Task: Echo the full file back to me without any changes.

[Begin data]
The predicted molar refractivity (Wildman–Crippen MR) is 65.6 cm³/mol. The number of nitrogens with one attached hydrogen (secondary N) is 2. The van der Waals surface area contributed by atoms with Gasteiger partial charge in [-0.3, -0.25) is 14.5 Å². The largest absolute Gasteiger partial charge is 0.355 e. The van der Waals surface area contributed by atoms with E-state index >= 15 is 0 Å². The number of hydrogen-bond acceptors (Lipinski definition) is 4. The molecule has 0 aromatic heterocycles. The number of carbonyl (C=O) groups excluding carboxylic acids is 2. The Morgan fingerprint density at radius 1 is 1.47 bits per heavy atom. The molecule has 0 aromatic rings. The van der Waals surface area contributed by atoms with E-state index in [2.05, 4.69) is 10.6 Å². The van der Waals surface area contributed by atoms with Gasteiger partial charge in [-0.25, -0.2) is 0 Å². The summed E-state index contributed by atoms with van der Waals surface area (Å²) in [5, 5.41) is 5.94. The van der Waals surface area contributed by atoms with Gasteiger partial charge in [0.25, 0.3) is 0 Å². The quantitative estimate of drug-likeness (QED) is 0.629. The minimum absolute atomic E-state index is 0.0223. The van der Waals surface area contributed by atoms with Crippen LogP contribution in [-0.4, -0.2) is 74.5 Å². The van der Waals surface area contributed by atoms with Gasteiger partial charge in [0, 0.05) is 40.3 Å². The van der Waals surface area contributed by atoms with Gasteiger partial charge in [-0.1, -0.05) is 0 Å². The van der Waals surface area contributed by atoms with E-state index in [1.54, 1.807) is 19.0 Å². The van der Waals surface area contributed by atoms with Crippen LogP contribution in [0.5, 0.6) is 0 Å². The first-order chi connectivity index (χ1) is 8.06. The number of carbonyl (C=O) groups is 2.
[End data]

The predicted molar refractivity (Wildman–Crippen MR) is 65.6 cm³/mol. The number of nitrogens with one attached hydrogen (secondary N) is 2. The van der Waals surface area contributed by atoms with Gasteiger partial charge in [-0.3, -0.25) is 14.5 Å². The largest absolute Gasteiger partial charge is 0.355 e. The van der Waals surface area contributed by atoms with E-state index >= 15 is 0 Å². The number of hydrogen-bond acceptors (Lipinski definition) is 4. The molecule has 0 aromatic heterocycles. The number of carbonyl (C=O) groups excluding carboxylic acids is 2. The Morgan fingerprint density at radius 1 is 1.47 bits per heavy atom. The molecule has 0 aromatic rings. The van der Waals surface area contributed by atoms with E-state index in [2.05, 4.69) is 10.6 Å². The van der Waals surface area contributed by atoms with Gasteiger partial charge in [-0.25, -0.2) is 0 Å². The summed E-state index contributed by atoms with van der Waals surface area (Å²) in [5, 5.41) is 5.94. The van der Waals surface area contributed by atoms with Gasteiger partial charge in [0.25, 0.3) is 0 Å². The quantitative estimate of drug-likeness (QED) is 0.629. The minimum absolute atomic E-state index is 0.0223. The van der Waals surface area contributed by atoms with Crippen LogP contribution in [-0.4, -0.2) is 74.5 Å². The van der Waals surface area contributed by atoms with Gasteiger partial charge in [0, 0.05) is 40.3 Å². The van der Waals surface area contributed by atoms with Gasteiger partial charge in [-0.1, -0.05) is 0 Å². The van der Waals surface area contributed by atoms with E-state index in [1.54, 1.807) is 19.0 Å². The van der Waals surface area contributed by atoms with Crippen LogP contribution in [0.5, 0.6) is 0 Å². The first-order chi connectivity index (χ1) is 8.06. The number of carbonyl (C=O) groups is 2.